Understanding the Responsibilities of the Trustee

When you decide to form a trust and transfer the title of your property to the fund, you hand over the responsibility of managing it to the trustee. The grantor gives over the complete responsibility in certain arrangements. The objective is to manage the trust assets and provide the beneficiaries the profits, according to the wishes of the grantor.

A trust arrangement is an effective estate-planning tool. You can put your property into a trust and the trustee ensures that the beneficiaries get their share of profits. It has numerous additional benefits as well. When you form a trust, the beneficiaries can avoid the lengthy and expensive probate process, can avail tax benefits, and so on.

Apart from managing the trust property, the trustee has fiduciary duties to the beneficiaries. What exactly does this mean? This duty implies that the trustee must act in good faith. Moreover, they need to ensure the best interests of the beneficiaries. In such a situation, what happens if a beneficiary suspects the breach of these duties?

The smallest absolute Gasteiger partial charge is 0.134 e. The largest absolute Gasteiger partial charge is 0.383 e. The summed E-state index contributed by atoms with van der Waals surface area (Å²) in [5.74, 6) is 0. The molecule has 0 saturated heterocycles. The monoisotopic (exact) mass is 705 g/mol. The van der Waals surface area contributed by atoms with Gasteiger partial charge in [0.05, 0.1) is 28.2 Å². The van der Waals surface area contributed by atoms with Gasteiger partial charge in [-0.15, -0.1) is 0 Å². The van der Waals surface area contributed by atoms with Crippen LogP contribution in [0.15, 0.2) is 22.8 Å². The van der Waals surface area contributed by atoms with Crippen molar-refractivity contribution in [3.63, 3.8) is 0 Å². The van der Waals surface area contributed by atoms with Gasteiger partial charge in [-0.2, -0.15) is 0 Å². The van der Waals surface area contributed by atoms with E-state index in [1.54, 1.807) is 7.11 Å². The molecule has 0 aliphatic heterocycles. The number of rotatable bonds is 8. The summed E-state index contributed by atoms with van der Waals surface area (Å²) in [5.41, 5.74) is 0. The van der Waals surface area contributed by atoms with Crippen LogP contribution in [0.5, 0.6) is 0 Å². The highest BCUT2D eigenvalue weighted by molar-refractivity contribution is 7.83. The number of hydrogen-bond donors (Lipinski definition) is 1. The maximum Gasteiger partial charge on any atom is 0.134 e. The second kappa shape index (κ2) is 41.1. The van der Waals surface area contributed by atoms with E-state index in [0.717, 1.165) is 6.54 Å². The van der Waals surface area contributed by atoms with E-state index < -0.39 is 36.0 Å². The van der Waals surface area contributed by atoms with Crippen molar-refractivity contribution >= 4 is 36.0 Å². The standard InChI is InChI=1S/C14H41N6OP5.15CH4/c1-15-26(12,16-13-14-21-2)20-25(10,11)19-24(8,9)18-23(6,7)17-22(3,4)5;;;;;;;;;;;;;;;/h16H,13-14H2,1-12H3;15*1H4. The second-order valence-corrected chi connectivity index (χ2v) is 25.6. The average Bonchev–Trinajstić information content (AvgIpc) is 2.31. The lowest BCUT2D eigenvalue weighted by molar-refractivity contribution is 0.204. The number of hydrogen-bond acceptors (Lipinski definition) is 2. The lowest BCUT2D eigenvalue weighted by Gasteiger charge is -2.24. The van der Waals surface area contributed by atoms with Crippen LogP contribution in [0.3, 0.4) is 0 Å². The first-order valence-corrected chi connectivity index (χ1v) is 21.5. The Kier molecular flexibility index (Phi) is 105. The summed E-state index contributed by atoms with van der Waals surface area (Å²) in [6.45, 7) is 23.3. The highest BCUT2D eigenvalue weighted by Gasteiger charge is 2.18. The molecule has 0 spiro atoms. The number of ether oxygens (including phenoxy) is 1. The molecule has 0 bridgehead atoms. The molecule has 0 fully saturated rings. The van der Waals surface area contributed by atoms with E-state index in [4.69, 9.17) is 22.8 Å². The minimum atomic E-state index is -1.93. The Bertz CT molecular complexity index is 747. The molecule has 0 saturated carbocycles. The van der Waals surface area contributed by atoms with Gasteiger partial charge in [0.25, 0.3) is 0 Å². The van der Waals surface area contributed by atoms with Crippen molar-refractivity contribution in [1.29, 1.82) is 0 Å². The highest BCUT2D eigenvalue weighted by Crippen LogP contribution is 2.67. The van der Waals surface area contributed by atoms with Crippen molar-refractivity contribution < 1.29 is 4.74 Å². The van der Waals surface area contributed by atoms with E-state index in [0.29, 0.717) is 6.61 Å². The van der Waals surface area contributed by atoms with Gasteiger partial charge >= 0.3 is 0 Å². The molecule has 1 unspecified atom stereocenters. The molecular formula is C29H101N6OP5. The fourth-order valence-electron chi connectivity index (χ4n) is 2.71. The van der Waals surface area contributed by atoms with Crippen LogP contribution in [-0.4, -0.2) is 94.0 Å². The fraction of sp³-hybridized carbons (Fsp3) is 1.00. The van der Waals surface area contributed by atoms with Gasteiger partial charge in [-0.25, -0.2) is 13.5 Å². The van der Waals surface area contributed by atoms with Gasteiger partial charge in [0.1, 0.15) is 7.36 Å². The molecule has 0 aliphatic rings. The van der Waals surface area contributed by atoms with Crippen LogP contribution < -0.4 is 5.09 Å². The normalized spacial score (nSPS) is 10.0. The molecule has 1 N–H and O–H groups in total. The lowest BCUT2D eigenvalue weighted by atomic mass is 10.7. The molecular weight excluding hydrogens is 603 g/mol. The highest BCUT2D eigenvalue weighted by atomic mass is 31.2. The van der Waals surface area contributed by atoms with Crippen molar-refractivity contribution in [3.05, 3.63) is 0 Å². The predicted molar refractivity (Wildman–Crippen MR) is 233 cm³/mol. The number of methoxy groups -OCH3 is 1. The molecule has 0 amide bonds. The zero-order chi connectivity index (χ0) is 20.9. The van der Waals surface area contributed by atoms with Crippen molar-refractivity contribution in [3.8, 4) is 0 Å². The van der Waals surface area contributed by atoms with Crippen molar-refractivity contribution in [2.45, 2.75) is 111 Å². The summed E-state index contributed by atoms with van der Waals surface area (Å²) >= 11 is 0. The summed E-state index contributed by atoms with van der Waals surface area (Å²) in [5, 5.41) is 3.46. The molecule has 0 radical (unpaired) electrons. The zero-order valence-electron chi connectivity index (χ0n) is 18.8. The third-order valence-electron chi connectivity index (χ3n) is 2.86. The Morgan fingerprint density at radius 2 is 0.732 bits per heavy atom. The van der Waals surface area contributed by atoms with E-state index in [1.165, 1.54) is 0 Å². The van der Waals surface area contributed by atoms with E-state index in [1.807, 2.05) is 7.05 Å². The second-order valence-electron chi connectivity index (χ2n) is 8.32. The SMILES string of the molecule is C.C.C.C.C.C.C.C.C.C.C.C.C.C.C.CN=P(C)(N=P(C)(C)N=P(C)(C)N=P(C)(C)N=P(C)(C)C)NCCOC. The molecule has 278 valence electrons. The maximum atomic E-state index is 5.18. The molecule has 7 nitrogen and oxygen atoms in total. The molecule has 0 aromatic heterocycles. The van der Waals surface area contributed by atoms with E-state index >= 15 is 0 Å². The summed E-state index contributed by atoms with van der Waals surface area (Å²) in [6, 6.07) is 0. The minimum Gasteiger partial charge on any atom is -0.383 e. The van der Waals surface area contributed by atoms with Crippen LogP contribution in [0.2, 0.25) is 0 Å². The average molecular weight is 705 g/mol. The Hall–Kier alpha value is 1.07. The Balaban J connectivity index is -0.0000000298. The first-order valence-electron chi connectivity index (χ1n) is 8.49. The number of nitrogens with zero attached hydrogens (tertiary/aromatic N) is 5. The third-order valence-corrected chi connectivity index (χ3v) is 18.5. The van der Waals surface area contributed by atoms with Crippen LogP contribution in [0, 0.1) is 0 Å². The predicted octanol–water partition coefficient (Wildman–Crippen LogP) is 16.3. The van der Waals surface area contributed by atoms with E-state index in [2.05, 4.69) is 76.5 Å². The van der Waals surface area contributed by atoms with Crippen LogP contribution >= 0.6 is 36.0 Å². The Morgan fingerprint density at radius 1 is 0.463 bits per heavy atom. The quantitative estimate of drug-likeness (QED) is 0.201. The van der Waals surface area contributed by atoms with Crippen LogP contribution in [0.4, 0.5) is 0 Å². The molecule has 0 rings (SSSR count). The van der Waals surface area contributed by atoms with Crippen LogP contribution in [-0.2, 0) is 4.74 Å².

Like every US state, Florida too has specific laws regarding a trust arrangement. If, as a beneficiary, you suspect that the trustee breaches their duties, you need to consult an attorney immediately. Only a capable legal professional can help assess whether there was a breach or not.

Here is a list of what a trustee cannot do with regard to the trust assets.

1) A trustee cannot deposit trust funds into a personal account/safe deposit box

2) A trustee cannot invest in schemes without proper documents/speculative schemes

3) A trustee cannot mix the assets of the trust with any other assets

4) A trustee cannot make loans without proper documents and/or security

5) A trustee cannot make cash disbursements to beneficiaries without proper documents

6) A trustee cannot take title to their own name (without notifying their status as trustee)

7) A trustee cannot act without the consent of their co-trustee(s)

If you think any of these is happening, you better discuss it with an attorney and determine whether you have a case or not. If there is merit in your case, your attorney could help you approach the trust litigation the proper legal way.

However, it is necessary to understand that trust litigation Florida involves a specialized branch of law. You need an attorney proficient in the state trust laws to understand the legal details and put up a strong case. Choose carefully; after all, the competence of your lawyer is an important factor in the case.